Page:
Thugs from the nearby neighborhood crashed several parties, notably Dream Affairs debut Detroit performance. On a less seedy note, our two year anniversary with Martial Canterel (Wierd Records) and Moon Pool & Dead Band (ex-Wolf Eyes) was a big standout. Martial Canterel’s first performance in Detroit really helped inspire me to create a night focusing on minimal electronic music. Being able to bring Sean McBride out to celebrate an anniversary was a proud achievement.

Since you’re both a label and a social club, I was wondering if you could tell me about your label and the releases you’ve put out so far?

– In June we released our first record, the Something Cold LP. Its a compilation featuring friends of ours and artists who have graced our parties over the years. We’ve got a few releases that should be available in early 2013.

What do you think is the best with the “niched” genres like coldwave, minimal-synth, post-punk et cetera?

– The DIY aesthetic and feel is very exciting and appealing. I truly believe that the cold, isolated and fragile sound of minimal-synth and coldwave are also reflection of the time we live in. Because of technology guiding our lives we’re becoming more detached from one another socially. The economy throughout most of the world is very unstable. Day to day life is becoming more abstracted and uncertain for many. There is a definite surge of interest in minimal/coldwave/industrial music right now – perhaps channeling to the isolation we feel in our lives nowadays?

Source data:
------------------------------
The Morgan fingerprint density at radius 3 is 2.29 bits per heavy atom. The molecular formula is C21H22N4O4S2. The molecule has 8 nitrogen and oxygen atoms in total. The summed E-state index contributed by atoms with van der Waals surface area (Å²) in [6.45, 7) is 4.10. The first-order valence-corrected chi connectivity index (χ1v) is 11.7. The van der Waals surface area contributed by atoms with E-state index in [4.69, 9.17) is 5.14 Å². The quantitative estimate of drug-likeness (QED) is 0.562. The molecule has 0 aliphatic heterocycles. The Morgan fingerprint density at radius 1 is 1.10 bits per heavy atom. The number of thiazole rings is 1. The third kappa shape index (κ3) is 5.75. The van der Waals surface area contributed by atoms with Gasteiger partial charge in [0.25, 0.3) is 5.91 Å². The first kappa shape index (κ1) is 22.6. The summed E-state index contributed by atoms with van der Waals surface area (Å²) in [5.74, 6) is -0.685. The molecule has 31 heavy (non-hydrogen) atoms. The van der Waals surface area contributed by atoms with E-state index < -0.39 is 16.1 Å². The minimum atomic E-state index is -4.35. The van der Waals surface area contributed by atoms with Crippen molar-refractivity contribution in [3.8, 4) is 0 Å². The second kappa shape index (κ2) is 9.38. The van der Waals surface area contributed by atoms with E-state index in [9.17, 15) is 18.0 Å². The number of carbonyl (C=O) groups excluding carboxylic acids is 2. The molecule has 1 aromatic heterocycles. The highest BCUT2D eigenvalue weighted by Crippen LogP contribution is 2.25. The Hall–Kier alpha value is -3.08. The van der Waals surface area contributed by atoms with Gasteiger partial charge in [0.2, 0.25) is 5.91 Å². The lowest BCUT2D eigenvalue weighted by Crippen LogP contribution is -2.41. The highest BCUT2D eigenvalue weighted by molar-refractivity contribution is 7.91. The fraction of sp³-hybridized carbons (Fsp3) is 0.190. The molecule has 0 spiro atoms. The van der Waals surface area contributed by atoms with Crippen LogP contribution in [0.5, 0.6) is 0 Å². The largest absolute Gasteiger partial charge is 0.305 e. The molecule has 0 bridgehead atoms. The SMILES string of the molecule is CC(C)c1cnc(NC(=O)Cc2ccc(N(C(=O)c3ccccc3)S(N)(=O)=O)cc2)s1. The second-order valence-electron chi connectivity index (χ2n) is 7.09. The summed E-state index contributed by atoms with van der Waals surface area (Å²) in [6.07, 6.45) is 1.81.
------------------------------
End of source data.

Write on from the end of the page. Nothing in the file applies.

Do you have anything to say here at the end of this questionnaire? Give me your best!

– Thanks for letting me share some insight on Detroit’s coldest social club!

V.A. – Something Cold

The aesthetics of this compilation is absolutely gorgeous, it also instills a little bit of lust. As in sensuality, but also despair, with the colors of it. Musically, the first song “Your Blue Eyes (ft. Xiu)” reminds me of some kind of cold-pop, like a combination of the cold wave influences and the more pop-oriented side of it. I just noticed that one of my favorite musicians, the past month, is featured on this track. She really gives the sound-scape more life, since I didn’t really like the main vocalist. Her angelic voice just rides on the breezy sound-scape, pass by the lo-fi drums and fit perfectly with the lightweight synth. Next song on this album reminds me a lot of future-pop, but with less visible elements of that genre. The only thing that really puts the future-pop in this one is the vocalist. However, the sound-scape is perfectly fitted for that kind of vocals. I don’t really like how the generic future-pop is shaped and this is how it should sound when done right. It also contains some nice melodies and darker rhythms that pulsate through my body.